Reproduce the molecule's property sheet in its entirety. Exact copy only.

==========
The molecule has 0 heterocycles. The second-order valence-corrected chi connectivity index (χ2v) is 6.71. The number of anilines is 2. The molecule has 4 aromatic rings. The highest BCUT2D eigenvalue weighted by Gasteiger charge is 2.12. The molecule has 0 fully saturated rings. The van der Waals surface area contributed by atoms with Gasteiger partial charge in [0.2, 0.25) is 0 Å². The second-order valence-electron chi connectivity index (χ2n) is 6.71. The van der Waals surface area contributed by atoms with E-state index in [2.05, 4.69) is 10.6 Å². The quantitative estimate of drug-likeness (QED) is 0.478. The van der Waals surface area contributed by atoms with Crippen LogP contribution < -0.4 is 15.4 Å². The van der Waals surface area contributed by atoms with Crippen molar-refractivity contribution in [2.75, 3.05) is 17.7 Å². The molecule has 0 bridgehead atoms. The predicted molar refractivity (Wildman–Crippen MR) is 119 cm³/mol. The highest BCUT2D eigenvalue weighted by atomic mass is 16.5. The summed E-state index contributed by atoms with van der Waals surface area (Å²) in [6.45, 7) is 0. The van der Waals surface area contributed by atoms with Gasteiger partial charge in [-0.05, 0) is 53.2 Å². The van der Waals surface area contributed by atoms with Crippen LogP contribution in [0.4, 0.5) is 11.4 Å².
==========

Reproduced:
The molecule has 0 heterocycles. The second-order valence-corrected chi connectivity index (χ2v) is 6.71. The number of anilines is 2. The molecule has 4 aromatic rings. The highest BCUT2D eigenvalue weighted by Gasteiger charge is 2.12. The molecule has 0 fully saturated rings. The van der Waals surface area contributed by atoms with Gasteiger partial charge in [0.2, 0.25) is 0 Å². The second-order valence-electron chi connectivity index (χ2n) is 6.71. The van der Waals surface area contributed by atoms with E-state index in [2.05, 4.69) is 10.6 Å². The quantitative estimate of drug-likeness (QED) is 0.478. The van der Waals surface area contributed by atoms with Crippen LogP contribution < -0.4 is 15.4 Å². The van der Waals surface area contributed by atoms with Crippen molar-refractivity contribution in [2.75, 3.05) is 17.7 Å². The molecule has 0 bridgehead atoms. The predicted molar refractivity (Wildman–Crippen MR) is 119 cm³/mol. The highest BCUT2D eigenvalue weighted by atomic mass is 16.5. The summed E-state index contributed by atoms with van der Waals surface area (Å²) in [6.45, 7) is 0. The van der Waals surface area contributed by atoms with Gasteiger partial charge in [-0.05, 0) is 53.2 Å². The van der Waals surface area contributed by atoms with Crippen LogP contribution in [0.4, 0.5) is 11.4 Å².